Lazy Culture: Harmless coping mechanism or unhealthy romanticization?

A group of friends chit-chat over lunch, happily talking about their day. “I got six hours of sleep last night,” is casually dropped into conversation. Suddenly, the whole group is comparing and competing their terrible sleep schedule.

This is a common occurrence at high schools. Everyone is aware of the proverbial ‘lazy culture,’ although some people may not know the name for it.

“I think (lazy culture) is mostly for comedy, or maybe as a gloat sometimes,” freshman Shrikant Patel said.

Romanticizing laziness is a problem among the recent generations, and it has been so ingrained into our minds that partaking in lazy culture is almost a second reflex to some. Our school life or mental health takes a toll on our day-to-day life, and sometimes it’s easier to joke about it.

“I believe it comes from humans’ natural instinct to compete, especially with teenagers’ social stigma largely inflicting negativities on participants,” freshman Ethan Julian said.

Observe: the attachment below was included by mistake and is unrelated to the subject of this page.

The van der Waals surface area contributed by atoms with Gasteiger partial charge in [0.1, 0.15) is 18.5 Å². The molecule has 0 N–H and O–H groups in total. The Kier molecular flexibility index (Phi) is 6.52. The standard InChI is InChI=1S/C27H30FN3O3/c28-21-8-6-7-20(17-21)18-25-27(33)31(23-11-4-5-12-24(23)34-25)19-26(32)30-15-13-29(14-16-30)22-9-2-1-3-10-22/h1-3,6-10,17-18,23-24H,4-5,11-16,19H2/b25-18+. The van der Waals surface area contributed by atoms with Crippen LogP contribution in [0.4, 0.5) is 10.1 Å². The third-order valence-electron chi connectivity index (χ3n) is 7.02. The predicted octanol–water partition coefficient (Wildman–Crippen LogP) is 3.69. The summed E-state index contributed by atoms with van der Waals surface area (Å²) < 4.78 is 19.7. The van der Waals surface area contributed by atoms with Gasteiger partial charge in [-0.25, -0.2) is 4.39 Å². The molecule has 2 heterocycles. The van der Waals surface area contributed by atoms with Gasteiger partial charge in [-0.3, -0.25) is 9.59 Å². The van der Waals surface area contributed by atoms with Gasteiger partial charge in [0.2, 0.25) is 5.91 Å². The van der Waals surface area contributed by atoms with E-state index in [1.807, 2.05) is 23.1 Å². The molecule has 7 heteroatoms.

Many use it as a coping mechanism. Sometimes making light of your horrible situation can help your mental state. It’s almost a form of gentle nihilism.

“It’s hard to say that I condone it, because it isn’t exactly a great thing, however, it’s something I’m very accustomed to at this point, and it’s a habit which I can’t break at current moment,” junior Max Whitley said, “I see it a lot, almost every school day. I don’t think it’s something that can be dissuaded or prevented entirely, since it’s just habit to a lot of people.”

I don’t think there is any single, nonobtrusive way to prevent this. People are free to discourage, not to monitor others’ conversations or intrapersonal competitions.”

— freshman Ethan Julian

However, sometimes it is just plain unhealthy. Romanticizing an unhealthy lifestyle can lead to one actively keeping one’s unhealthy way of living the way it is in order to one up their peers. It can also just damage one’s perception of their situation, saying that what you have is fine, especially when it obviously isn’t, can make one’s perception self-destructive.

In the end, lazy culture is just a tiny fragment of one’s psyche, but it can lead to a negative mindset that can follow a person for the rest of their life. You can’t change your lifestyle without first changing your mindset.

“We could prevent (lazy culture) by simply not doing it ourselves, if everyone stops doing it, it no longer becomes a part of society,” freshman Matthew Malak said.